Tuesday, October 23, 2007

California Burning

I think to myself every year: The rest of the county's got floods, hurricanes, tornadoes, but in California we get fires.

It happens every October, when the dry weather system and the Santa Ana winds develop across the region. Fires breakout in the crackily dry tinder of the foothills and mountains across the state; many are set by arsonists.

This morning's Los Angeles Times reports on
yesterday's developments across the state:

Wind-whipped firestorms destroyed more than 700 homes and businesses in Southern California on Monday, the second day of its onslaught, and more than half a million people in San Diego County were told to evacuate their homes.

The gale-force winds turned hillside canyons into giant blowtorches from Santa Barbara to the Mexican border. Although the worst damage was around San Diego and Lake Arrowhead, dangerous fires also threatened Malibu, parts of Orange and Ventura counties, and the Agua Dulce area near Santa Clarita.

Late Monday night, new blazes were menacing homes near Stevenson Ranch and in Soledad Canyon in northern Los Angeles County. The Soledad Canyon fire burned multiple mobile homes and evacuations were underway, fire officials said.

Gov. Arnold Schwarzenegger, calling it "a tragic time for California," declared a state of emergency in seven counties and redeployed California National Guard members from the border to support firefighters. Schwarzenegger stressed how much California officials have learned since the devastating wildfires of October 2003, which raged over much of the same terrain.

But as the day wore on, it became clear that any hard-earned knowledge was no match for natural forces overrunning the ability of firefighters to control them.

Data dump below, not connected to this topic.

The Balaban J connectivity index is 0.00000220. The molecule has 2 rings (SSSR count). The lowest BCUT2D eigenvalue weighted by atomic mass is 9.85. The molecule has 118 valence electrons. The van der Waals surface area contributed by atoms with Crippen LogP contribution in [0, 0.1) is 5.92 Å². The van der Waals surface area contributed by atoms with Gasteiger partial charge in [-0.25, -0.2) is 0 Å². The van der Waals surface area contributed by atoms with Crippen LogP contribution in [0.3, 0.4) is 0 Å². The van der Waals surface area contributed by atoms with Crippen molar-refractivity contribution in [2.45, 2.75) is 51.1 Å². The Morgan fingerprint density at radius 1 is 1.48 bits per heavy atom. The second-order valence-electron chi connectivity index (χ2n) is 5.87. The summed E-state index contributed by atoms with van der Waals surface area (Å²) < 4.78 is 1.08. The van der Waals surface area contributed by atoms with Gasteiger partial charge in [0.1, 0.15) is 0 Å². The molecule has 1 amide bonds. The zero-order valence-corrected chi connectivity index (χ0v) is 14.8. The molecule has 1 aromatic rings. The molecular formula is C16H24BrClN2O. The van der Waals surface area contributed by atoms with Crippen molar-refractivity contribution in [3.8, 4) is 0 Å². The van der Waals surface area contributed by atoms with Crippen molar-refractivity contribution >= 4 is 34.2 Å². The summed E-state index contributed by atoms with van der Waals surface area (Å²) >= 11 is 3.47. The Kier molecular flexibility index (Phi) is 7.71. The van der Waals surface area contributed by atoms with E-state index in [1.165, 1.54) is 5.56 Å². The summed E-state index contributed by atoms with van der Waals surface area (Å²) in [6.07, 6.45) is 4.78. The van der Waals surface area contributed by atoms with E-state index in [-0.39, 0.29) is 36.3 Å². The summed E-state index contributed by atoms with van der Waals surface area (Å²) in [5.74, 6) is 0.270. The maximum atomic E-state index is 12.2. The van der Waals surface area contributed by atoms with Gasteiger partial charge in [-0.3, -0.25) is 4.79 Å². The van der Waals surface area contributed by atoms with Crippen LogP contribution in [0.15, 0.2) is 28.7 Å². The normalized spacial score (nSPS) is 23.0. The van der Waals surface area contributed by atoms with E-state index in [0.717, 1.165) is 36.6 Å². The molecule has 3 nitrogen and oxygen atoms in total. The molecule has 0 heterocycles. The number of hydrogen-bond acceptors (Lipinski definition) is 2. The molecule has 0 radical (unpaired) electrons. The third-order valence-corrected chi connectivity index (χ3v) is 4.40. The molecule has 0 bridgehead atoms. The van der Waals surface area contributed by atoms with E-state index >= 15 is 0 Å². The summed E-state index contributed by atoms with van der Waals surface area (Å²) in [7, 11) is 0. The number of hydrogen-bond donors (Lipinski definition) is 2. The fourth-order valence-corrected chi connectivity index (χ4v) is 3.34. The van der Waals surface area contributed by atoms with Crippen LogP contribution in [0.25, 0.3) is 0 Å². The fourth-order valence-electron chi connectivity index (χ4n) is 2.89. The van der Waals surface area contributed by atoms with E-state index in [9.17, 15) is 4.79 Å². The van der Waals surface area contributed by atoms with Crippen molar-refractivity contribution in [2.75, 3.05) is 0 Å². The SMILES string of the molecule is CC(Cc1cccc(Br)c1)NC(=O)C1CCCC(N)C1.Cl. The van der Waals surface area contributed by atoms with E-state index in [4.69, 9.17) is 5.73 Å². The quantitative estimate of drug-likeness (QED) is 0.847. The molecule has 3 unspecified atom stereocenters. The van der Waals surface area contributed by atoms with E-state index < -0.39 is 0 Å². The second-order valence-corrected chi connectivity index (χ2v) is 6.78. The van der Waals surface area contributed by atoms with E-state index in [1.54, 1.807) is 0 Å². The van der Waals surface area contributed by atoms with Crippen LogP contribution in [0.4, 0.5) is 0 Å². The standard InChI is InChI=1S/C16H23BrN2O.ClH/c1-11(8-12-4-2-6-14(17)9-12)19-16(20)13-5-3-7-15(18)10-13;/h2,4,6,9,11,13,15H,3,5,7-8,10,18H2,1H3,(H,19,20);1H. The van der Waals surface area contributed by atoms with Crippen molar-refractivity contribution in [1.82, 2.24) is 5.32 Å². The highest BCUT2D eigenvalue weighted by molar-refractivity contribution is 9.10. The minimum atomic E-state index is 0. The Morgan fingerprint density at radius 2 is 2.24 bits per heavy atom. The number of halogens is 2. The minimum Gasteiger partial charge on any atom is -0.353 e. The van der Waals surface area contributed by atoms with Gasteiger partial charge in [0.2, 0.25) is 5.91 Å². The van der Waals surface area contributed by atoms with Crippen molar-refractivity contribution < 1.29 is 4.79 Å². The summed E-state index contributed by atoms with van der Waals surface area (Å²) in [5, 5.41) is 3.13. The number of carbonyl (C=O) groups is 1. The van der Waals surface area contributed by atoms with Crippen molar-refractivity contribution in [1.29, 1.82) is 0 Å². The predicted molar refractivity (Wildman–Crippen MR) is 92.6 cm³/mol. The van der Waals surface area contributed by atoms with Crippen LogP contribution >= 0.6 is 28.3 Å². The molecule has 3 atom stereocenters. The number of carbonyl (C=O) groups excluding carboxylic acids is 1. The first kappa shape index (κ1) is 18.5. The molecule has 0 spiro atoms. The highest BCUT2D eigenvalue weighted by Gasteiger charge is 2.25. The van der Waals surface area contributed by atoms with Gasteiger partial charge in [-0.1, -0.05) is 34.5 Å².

"The issue this time is not preparedness," said San Diego City Council President Scott Peters. "It's that the event is so overwhelming."
For the Times' complete story gallery on the fires, click here.

One of the local blazes, in Irvine, was not far from my home. My wife came downstairs Sunday night and said "I smell smoke." The smell from the smoke was so strong that she thought something in our house was on fire. I had seen some early news reports of the fires breaking out, and I told my wife, who looked out the door to see thick black billows in the sky.

I had no idea how close some of the blazes were to my neighborhood. Huge clouds of black smoke rose up down the road yesterday when I dropped my oldest son off at school. I told him to take it easy, stay inside, and go to the nurse if he couldn't breathe.

I want to thank Goat from
Goat's Barnyard for sending an e-mail yesterday to check on me. We're doing fine. Thank God there have been no fatalities in the fire disasters.